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Looking for a bump in salary and lifestyle? Then try San Francisco.
The U.S. west coast city has soared up the rankings to dislodge Zurich for the highest salaries and disposable income after rent, according to Deutsche Bank’s “Mapping the World’s Prices 2019.”
Over the past five years alone, San Francisco has risen 7 and 21 places on both gauges.
“The rapid growth of the U.S. tech sector is helping San Fran beat traditional capital cities for incomes,” Deutsche Bank’s Jim Reid, Craig Nicol and Henry Allen wrote in the report. “Whilst its cost of living is increasing each year and rising up the cost rankings on most measures we cover, it still lags major global capitals. In terms of 2-bed rents however, it is only behind Hong Kong.”
Much of the shift is down to the dollar’s surge over the past half decade, which has helped inflate the position of U.S. cities versus global peers. The greenback is up 20% versus the euro and 23% against sterling in the period.
Zurich hasn’t relinquished all of its territory. The Swiss city tops the survey for quality of life and is number one, or close to it, for the cost of goods and services.
It also remains the most expensive city to go on a date.
“Zurich is again the place to find a long-term partner early in life and persuade them to stay at home at night, eat in, watch the telly and save your high disposable income or risk seeing it erode away on your partner,” according to the report.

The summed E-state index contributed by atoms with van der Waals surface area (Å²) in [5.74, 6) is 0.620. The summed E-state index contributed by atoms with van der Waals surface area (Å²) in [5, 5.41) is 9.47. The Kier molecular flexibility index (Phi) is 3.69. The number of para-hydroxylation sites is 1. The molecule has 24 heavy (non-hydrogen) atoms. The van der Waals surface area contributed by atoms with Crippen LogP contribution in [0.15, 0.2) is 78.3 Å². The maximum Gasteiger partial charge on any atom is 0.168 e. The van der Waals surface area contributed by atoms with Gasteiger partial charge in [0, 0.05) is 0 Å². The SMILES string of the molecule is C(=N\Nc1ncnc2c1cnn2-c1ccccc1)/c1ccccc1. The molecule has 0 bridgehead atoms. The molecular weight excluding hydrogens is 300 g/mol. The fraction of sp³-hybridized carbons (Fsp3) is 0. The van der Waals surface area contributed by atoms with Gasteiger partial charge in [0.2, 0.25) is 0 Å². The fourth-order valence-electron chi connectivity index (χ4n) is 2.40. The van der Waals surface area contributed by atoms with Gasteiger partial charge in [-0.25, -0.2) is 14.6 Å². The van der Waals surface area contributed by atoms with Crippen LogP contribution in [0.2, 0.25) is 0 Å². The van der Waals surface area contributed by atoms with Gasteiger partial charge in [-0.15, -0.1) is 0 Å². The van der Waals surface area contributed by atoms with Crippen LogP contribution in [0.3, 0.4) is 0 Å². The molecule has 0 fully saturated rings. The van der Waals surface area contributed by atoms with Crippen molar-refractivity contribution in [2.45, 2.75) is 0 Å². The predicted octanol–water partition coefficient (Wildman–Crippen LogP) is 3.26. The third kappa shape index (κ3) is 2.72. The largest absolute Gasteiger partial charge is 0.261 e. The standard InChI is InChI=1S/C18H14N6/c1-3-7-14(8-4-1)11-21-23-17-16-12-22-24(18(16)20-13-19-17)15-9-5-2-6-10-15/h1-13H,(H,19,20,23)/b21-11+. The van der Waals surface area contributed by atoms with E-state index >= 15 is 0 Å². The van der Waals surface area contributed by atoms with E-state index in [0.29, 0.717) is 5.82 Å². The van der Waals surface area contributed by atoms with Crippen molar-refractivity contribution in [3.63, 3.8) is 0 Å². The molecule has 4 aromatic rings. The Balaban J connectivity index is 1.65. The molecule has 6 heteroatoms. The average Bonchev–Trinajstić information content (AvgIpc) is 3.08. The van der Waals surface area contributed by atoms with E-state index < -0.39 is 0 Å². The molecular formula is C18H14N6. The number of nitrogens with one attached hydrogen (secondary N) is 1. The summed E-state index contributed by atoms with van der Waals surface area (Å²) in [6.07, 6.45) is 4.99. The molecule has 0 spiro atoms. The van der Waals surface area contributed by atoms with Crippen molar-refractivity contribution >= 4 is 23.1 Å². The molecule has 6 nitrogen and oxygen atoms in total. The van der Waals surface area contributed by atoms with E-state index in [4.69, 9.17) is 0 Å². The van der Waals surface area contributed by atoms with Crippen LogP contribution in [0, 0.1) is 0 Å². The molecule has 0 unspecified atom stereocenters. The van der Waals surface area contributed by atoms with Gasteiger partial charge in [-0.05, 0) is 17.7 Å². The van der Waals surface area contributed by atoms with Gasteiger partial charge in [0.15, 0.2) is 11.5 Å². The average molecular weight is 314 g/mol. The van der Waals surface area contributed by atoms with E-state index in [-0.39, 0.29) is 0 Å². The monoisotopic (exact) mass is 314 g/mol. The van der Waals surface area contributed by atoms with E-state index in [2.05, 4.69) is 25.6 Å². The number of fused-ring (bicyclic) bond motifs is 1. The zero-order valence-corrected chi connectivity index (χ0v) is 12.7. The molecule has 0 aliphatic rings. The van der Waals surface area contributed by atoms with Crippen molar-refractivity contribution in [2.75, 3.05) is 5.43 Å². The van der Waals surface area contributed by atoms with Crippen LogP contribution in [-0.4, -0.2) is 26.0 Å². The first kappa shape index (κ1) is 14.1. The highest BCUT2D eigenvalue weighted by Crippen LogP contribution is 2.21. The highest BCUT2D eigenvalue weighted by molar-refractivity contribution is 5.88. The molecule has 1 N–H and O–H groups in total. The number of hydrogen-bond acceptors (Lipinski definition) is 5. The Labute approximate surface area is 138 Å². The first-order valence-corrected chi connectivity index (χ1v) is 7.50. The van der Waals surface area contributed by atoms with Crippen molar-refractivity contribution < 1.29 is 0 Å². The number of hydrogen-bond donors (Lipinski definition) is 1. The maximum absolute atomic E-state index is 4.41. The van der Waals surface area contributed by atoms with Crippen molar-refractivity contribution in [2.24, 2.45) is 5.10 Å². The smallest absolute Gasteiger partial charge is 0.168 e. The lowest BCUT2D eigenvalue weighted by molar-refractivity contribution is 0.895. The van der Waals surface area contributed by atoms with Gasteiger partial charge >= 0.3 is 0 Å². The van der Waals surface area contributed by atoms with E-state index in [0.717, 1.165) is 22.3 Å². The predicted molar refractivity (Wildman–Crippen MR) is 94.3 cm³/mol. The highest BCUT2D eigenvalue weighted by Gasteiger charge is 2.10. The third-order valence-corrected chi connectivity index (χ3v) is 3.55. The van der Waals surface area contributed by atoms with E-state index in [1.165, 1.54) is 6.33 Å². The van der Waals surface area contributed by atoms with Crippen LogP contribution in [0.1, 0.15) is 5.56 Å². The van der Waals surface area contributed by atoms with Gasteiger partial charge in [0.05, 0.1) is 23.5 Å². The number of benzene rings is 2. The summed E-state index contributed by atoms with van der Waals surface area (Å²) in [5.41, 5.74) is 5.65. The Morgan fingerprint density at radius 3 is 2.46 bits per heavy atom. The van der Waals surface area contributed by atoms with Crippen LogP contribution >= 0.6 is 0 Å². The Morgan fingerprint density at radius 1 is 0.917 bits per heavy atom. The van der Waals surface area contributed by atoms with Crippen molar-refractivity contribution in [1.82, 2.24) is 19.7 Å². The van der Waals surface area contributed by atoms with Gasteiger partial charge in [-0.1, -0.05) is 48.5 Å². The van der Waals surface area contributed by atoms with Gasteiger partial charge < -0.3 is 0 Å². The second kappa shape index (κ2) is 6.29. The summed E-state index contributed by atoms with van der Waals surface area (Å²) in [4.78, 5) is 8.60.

For the survey, Deutsche Bank converts prices for products and services around the world into dollars, and mostly uses crowd sourcing for input data. It also looks at average salaries, meaning megacities will be higher up the rankings because they have more people on higher salaries.
When it comes to cigarettes and beer, Deutsche Bank’s “bad habits” index shows Melbourne has toppled Oslo as the most pricey city, followed by Sydney, Auckland and Dubai.
For those who do go on a date in Zurich, it pays to stick to beers.
According to the report, this is a rare area where the Swiss city is ‘relatively’ cheap, ranking 19th out of 54 in terms of expensiveness.